Finally, to return to the present, we look to 1989’s Do the Right Thing, which is perhaps made more effective through today’s lens. Remarkably, the discourse surrounding the film may actually say more about America than the film itself. On its release, Do the Right Thing was decried as irresponsible and was pushed to be banned by critics who believed that it would cause black audiences to riot. The film’s conclusion, specifically, still draws criticism and confusion among some white audiences for its moral stance on the destruction of private property. It may be that right now, more than 30 years on, more of America may be ready to place life over a broken window. -Ted Rogers

We present the full list below with where to find each film, as well as six questions to guide your viewing and facilitate thoughtful discussion.

Whose Streets? (2017); Dir. Sabaah Folayan & Damon Davis; available on Ragtag Virtual Cinema via Magnolia Pictures until June 30th (Link to Ragtag at Home resource)

I Am Not Your Negro (2016); Dir. Raoul Peck; available on Ragtag Virtual Cinema via Magnolia Pictures until June 30th (Link to Ragtag at Home resource)

Let the Fire Burn (2013); Dir. Jason Osder, available on Kanopy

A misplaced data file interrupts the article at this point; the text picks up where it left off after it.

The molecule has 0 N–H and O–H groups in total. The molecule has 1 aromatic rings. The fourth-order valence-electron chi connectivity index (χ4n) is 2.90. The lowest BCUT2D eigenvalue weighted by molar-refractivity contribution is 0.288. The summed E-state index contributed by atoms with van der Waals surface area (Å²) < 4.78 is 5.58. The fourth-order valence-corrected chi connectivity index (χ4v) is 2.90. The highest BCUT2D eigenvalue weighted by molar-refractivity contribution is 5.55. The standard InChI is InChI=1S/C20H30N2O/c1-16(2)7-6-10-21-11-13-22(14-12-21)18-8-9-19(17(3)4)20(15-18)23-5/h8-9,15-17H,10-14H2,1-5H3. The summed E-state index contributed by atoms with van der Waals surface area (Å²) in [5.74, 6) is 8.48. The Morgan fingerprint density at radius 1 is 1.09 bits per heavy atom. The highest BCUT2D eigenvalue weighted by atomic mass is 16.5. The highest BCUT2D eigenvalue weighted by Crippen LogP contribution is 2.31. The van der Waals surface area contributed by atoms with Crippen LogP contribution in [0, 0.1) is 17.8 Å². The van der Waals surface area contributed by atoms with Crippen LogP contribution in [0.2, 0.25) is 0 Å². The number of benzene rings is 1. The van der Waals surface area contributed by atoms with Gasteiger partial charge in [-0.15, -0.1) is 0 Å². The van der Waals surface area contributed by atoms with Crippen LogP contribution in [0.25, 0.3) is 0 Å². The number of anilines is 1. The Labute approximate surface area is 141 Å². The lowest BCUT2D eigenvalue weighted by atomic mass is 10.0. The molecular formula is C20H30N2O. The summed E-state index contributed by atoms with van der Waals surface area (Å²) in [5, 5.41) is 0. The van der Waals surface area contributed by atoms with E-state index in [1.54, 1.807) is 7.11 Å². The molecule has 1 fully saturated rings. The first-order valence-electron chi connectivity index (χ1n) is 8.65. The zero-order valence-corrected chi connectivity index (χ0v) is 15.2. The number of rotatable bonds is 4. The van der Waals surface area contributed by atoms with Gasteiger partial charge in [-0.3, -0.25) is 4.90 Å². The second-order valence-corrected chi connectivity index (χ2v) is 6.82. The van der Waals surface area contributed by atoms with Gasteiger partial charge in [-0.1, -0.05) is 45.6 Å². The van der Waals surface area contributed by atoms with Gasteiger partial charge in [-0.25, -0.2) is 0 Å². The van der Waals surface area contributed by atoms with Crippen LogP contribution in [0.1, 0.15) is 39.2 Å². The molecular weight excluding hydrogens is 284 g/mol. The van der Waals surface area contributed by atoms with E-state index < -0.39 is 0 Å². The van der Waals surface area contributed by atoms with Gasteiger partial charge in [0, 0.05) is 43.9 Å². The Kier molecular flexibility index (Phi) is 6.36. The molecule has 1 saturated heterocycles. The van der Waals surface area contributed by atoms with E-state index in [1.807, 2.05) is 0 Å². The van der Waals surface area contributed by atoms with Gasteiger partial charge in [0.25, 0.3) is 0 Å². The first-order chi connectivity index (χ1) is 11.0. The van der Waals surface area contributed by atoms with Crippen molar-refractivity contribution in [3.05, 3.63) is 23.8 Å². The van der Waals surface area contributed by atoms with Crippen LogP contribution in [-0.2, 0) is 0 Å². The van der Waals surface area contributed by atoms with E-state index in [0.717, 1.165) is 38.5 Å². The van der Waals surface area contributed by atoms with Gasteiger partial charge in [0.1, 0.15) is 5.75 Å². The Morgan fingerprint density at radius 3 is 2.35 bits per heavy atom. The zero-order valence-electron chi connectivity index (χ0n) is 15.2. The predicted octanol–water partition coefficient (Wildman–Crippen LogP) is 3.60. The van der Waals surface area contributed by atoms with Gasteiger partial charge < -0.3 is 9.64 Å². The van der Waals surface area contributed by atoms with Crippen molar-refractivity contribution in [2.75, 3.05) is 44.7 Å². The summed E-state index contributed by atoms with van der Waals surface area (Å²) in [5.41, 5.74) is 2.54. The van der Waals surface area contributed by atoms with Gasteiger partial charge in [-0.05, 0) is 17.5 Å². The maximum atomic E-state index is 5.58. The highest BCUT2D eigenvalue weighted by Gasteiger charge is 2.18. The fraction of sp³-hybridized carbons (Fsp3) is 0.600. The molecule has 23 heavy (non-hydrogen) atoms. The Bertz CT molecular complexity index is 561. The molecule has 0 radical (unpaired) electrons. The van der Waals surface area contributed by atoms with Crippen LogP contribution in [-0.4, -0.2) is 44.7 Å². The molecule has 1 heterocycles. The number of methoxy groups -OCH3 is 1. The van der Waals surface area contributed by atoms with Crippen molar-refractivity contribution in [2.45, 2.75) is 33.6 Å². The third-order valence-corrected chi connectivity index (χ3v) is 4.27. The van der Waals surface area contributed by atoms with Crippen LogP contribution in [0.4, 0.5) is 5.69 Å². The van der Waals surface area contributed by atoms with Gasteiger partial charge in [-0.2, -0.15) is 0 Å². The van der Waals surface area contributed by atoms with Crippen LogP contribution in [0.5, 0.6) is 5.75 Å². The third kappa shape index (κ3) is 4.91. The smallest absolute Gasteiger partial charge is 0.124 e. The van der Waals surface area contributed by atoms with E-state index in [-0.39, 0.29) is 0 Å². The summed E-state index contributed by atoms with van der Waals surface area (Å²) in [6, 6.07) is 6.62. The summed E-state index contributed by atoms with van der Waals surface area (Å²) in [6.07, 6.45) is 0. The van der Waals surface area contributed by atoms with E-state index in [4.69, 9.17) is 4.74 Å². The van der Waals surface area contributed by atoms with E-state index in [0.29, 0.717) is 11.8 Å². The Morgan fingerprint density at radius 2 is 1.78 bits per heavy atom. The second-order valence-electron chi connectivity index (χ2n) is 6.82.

Hale County This Morning, This Evening (2018); Dir. RaMell Ross; available for rent or purchase on Vimeo

Black Panthers (1968); Dir. Agnes Varda; available via the Criterion Channel

Black Power Mixtape 1967-1975 (2011); Dir. Göran Olsson; available via Prime Video, rental via Google Play.

Within Our Gates (1920); Dir. Oscar Micheaux; available via the Criterion Channel

The Watermelon Woman (1996); Dir. Cheryl Dunye; available via the Criterion Channel, Kanopy.

Do The Right Thing (1989); Dir. Spike Lee; opening at Ragtag Cinema for members June 12, and for general admission June 19.

Discussion Questions to Consider:

  • What does the filmmaker want people to know or remember? How is that communicated in the film?
  • How does the message of the film fit with your lived experience in our community, country, and world? How does it differ?                   
  • What is your reaction to this film and what do you learn about yourself from your reaction or interpretation?
  • Think about a moment or scene in the film that you found particularly moving. What was it about that scene that was especially compelling for you?
  • What did you learn from this film that you wish everyone knew? What would change if everyone knew it?
  • What questions do you still have? How will you go about answering them? 

*The above questions were compiled from the following resources: PBS’s POV (Point of View) Media Literacy Questions, AMDOCS, & The Center for Media Literacy’s resource: Media Literacy: Expanded Questions 

Youtube playlist of trailers.